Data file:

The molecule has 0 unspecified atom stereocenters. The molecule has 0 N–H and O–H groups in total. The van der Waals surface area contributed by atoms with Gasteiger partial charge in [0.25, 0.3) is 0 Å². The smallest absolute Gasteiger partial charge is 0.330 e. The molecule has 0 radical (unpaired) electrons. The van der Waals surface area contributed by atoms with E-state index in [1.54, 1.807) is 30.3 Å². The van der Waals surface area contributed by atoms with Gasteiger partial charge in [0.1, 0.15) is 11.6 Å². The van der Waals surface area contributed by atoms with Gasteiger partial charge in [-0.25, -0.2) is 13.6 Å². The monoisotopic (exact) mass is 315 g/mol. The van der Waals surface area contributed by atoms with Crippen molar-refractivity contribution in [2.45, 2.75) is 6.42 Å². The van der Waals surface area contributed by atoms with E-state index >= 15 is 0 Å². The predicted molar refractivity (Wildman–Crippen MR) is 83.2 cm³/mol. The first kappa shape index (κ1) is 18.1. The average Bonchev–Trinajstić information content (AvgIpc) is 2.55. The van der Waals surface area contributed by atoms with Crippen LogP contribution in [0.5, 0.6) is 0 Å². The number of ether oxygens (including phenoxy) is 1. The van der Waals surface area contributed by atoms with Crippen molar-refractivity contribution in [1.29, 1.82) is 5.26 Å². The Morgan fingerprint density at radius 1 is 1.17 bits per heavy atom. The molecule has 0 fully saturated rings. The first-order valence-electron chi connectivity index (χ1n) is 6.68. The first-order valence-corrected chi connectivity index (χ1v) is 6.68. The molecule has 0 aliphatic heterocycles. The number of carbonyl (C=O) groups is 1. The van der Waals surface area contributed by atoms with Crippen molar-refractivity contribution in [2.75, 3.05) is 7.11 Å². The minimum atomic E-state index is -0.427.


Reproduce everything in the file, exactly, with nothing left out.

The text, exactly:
The molecule has 0 unspecified atom stereocenters. The molecule has 0 N–H and O–H groups in total. The van der Waals surface area contributed by atoms with Gasteiger partial charge in [0.25, 0.3) is 0 Å². The smallest absolute Gasteiger partial charge is 0.330 e. The molecule has 0 radical (unpaired) electrons. The van der Waals surface area contributed by atoms with E-state index in [1.54, 1.807) is 30.3 Å². The van der Waals surface area contributed by atoms with Gasteiger partial charge in [0.1, 0.15) is 11.6 Å². The van der Waals surface area contributed by atoms with Gasteiger partial charge in [-0.25, -0.2) is 13.6 Å². The monoisotopic (exact) mass is 315 g/mol. The van der Waals surface area contributed by atoms with Crippen molar-refractivity contribution in [2.45, 2.75) is 6.42 Å². The van der Waals surface area contributed by atoms with E-state index >= 15 is 0 Å². The predicted molar refractivity (Wildman–Crippen MR) is 83.2 cm³/mol. The first kappa shape index (κ1) is 18.1. The average Bonchev–Trinajstić information content (AvgIpc) is 2.55. The van der Waals surface area contributed by atoms with Crippen LogP contribution in [0.5, 0.6) is 0 Å². The number of ether oxygens (including phenoxy) is 1. The van der Waals surface area contributed by atoms with Crippen molar-refractivity contribution in [1.29, 1.82) is 5.26 Å². The Morgan fingerprint density at radius 1 is 1.17 bits per heavy atom. The molecule has 0 fully saturated rings. The first-order valence-electron chi connectivity index (χ1n) is 6.68. The first-order valence-corrected chi connectivity index (χ1v) is 6.68. The molecule has 0 aliphatic heterocycles. The number of carbonyl (C=O) groups is 1. The van der Waals surface area contributed by atoms with Crippen molar-refractivity contribution in [2.75, 3.05) is 7.11 Å². The minimum atomic E-state index is -0.427.